A camel is an even-toed ungulate within the genus Camelus, bearing distinctive fatty deposits known as humps on its back. Bactrian camels take their name from the historical Bactria region of Central Asia, the term camel is derived via Latin and Greek from Hebrew or Phoenician gāmāl. Most of the camels are dromedaries while Bactrian camels and wild Bactrian camels make up only 6% of the total camel population. Camel may be used broadly to describe any of the seven camel-like mammals in the family Camelidae. The average life expectancy of a camel is 40 to 50 years, a full-grown adult camel stands 1.85 m at the shoulder and 2.15 m at the hump. Camels can run at up to 65 km/h in short bursts, Bactrian camels weigh 300 to 1,000 kg and dromedaries 300 to 600 kg. For instance, the speed for the one humped camel is about 40 km/hour while the two humped camel has around 27.2 km/hour. The male dromedary camel has in its throat an organ called a dulla and it resembles a long, pink tongue hanging out of the side of its mouth.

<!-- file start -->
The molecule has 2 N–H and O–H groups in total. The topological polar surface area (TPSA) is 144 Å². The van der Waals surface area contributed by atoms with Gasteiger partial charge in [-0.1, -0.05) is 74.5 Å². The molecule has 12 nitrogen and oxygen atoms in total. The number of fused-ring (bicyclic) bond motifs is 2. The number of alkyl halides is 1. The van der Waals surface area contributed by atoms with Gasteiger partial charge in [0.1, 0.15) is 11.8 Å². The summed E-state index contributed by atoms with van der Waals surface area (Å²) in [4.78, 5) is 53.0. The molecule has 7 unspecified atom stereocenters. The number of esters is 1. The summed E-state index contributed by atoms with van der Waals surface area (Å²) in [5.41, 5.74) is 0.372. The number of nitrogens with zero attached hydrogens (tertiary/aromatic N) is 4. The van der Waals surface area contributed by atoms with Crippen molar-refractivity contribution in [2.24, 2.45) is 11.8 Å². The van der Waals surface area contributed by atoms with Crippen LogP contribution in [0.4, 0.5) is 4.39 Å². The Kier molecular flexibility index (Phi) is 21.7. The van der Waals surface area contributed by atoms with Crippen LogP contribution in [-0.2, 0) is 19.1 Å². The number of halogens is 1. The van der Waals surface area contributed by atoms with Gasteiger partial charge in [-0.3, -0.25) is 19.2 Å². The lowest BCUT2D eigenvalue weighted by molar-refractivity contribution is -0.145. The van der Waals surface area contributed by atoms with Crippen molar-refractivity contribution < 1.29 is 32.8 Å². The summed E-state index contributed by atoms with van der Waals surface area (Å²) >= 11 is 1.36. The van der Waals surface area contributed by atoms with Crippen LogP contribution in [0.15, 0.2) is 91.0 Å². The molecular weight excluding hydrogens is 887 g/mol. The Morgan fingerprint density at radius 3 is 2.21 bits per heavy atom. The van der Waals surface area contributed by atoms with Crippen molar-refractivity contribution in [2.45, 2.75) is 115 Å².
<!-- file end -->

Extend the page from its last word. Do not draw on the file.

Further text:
Camels mate by having both male and female sitting on the ground, with the male mounting from behind, the male usually ejaculates three or four times within a single mating session. Camelids are the ungulates to mate in a sitting position. Camels do not directly store water in their humps as was commonly believed. In hot and dry environments, within 8 to 10 days only the dromedary camels might consume water which during this period the third of their bodys weight may be reduced due to the dehydration. When this tissue is metabolized, it more than one gram of water for every gram of fat processed. This fat metabolization, while releasing energy, causes water to evaporate from the lungs during respiration, Camels have a series of physiological adaptations that allow them to withstand long periods of time without any external source of water. Unlike other mammals, their red cells are oval rather than circular in shape. Camels are able to withstand changes in temperature and water consumption that would kill most other animals.